JFRV Current FAQ's and Whatnot

Hey Everyone!

My name is Horateus (Hora or wHor is fine). I’ve been looking around forums and various government website for a while, so I’ve seen a lot of different (and conflicting) information regarding the current application for a JFRV. I’ve also called a couple of the agencies such as Taiwanese immigration and whatnot, but I was relayed to a couple of other agencies and it lead to a lot more finger pointing of which agency was responsible for what documents, and ended with no clear result of what I needed. I also stayed up and called the local TECO offices in the states, but none of it really gelled with what was mentioned on the Taiwan Immigration site. :doh:

In any case I’ll summarize my current situation and my awareness of the process, and I’ll update this thread as I step through the hoops to get the JFRV done. Anyone with experience feel free to add what they know or if there are corrections to what I’m suppose to be doing. Hopefully this can help someone in the future who might be in the same spot I’m in. :sunglasses:

Situation: I was born in Taiwan and thus have ROC citizenship, but immigrated to the US around 7 years old. I grew up there, obtained citizenship, and occasionally come back to visit. In June, I married an American citizen in the states and decided to move back to Taiwan to help out with the family business + lower the cost of living. Both of us came in to Taiwan on a tourist 2 month multi-entry visa. :bow:

What’s happening:
Since my 2 months are about up (mid-June entry into Taiwan), I’ll be doing a Visa run to HK and returning using my Taiwan passport for the work rights, etc. My wife however, will return on the same US passport.

JFRV Requirements for the wife:
1x Certificate of Good Conduct (Going to go to the FBI for this 1)* w/ copy. Also, this can only be requested by the person who’s getting their background checked.
1x Marriage Certificate (From local county. For us it will be Vegas, :roflmao: )* w/ copy
1x Hospital Checkup (Will be done in Taiwan)
2x Passport Photos

*For these two documents, I’m told it has to be translated / authenticated by the TECO office in the host country (in this case, the US). However, apparently only the head office in Washington DC can authenticate the background check. For the authentication process, please remember you need to fill out an application form.

[color=#4000FF]I was told neither documents had to be notarized, though they do have to be translated… by anyone who is capable.[/color] :ponder:
[color=#FF0000]This may vary by the TECO offices though it seems and who you ask though.[/color] :loco:
[strike][color=#0000FF]My brother told me that the AIT can provide background checks, but I’ll check this out tomorrow to verify.[/color][/strike] :ohreally:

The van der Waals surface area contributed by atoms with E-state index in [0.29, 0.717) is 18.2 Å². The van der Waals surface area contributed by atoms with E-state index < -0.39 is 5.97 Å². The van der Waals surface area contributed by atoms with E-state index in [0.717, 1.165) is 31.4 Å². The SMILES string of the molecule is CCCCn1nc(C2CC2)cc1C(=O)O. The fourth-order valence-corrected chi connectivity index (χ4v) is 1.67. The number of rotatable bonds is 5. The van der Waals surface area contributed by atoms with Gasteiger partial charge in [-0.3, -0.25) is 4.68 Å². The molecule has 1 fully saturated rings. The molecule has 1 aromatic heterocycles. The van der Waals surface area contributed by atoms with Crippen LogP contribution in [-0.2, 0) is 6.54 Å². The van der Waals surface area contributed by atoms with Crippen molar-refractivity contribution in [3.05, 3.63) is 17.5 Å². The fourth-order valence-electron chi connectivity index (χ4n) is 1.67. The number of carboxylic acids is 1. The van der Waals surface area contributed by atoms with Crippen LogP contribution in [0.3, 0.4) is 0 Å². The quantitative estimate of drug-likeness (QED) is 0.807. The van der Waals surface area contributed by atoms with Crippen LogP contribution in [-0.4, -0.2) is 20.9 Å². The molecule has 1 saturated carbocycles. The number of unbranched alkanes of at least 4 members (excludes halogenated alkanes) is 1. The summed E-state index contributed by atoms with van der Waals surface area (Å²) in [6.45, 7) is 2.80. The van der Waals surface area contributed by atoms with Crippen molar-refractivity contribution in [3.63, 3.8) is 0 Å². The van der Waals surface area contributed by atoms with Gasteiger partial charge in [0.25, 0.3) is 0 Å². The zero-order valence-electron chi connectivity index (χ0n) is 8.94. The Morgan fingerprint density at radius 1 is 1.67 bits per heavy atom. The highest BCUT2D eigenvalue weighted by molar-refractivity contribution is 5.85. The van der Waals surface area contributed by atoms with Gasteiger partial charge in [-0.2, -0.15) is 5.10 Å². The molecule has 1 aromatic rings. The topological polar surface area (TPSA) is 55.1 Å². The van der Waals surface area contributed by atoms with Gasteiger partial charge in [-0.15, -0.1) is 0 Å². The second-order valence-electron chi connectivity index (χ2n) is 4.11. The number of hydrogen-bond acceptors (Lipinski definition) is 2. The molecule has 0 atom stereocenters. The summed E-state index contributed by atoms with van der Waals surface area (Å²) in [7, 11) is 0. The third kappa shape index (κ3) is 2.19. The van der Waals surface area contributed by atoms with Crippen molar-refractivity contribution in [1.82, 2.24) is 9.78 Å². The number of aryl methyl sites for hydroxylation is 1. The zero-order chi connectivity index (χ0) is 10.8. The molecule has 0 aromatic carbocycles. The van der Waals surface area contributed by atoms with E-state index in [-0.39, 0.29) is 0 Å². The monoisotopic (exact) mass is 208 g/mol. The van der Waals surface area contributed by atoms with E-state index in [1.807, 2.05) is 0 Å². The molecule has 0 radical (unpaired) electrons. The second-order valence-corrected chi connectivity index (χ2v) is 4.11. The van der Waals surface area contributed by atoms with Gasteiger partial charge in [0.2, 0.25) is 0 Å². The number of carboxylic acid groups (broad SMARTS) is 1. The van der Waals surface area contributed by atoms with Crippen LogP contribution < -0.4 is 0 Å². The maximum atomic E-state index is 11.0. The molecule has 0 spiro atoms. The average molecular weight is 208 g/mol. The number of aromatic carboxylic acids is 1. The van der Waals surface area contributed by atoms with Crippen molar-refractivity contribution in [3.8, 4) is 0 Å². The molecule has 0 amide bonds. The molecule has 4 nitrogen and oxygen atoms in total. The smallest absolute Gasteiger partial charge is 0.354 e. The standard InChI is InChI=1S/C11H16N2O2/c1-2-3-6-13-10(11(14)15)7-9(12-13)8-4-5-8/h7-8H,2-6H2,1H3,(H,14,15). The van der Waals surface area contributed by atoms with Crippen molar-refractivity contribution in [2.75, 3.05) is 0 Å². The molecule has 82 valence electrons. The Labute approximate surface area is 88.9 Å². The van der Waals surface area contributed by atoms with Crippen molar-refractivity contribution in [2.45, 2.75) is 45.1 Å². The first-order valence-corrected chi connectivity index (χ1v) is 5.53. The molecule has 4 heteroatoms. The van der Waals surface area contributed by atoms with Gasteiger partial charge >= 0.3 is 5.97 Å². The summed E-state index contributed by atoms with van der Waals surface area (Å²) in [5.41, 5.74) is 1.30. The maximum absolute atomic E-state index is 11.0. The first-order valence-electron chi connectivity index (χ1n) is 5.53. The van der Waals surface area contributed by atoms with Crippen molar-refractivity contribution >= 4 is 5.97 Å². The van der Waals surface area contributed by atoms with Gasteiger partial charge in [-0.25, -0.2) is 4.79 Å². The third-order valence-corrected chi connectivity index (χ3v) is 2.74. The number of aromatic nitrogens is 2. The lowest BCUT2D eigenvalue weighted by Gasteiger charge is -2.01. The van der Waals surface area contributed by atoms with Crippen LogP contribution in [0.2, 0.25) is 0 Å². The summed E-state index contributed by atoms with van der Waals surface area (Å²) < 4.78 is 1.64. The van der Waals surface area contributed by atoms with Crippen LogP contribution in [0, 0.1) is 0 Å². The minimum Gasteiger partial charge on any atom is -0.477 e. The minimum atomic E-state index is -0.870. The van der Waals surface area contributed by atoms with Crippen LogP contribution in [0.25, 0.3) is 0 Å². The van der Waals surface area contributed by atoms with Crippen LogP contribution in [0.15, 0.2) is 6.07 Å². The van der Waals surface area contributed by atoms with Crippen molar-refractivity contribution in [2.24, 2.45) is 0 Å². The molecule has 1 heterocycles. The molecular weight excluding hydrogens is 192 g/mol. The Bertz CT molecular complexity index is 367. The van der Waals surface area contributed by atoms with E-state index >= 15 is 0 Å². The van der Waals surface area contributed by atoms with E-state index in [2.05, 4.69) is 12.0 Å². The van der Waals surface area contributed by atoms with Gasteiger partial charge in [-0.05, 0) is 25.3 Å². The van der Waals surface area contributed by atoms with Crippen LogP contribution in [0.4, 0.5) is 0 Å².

This is a work in progress, please post corrections and comments :lick:

I just did my JFRV. You don’t need to do this with the FBI. And you can’t do it with the AIT. You can get it from your state government. Being based in Taiwan, it took me literally six months to get it done (but about three of those months were because my mom never got around to mailing stuff). For my MA state criminal record check, I had to:

1.) Download request form from state gov’t website.
2.) Find notary public in Taipei to witness me signing request form.
3.) Mail to MA Dept of Justice. Have them mail criminal record check to my mom in MA.
4.) Have my mom scan and send me a copy of the criminal record check. Translate it into Chinese.
5.) Mail translation and request form for document notarization to my mom, who then included the original criminal record check and mailed that all to the Boston TECRO.
6.) Have TECRO mail all this back to me.

As I said, I started in early January and didn’t get the official TECRO notarized check until early July. Even if you had someone a bit quicker on the uptake in the States, doing this from here takes at least a couple of months. On the other hand, if you were back in the States, you could probably do all of this (go to local police station, get record check, quickly translate it, drop by TECRO, get it notarized) in literally an afternoon.

Everything has different period of validity. The criminal record check is good for six months, the health check is good for three months, etc. Wait until you have the notarized criminal record check in hand before you start doing anything else.

Thanks for the info Alidarbac.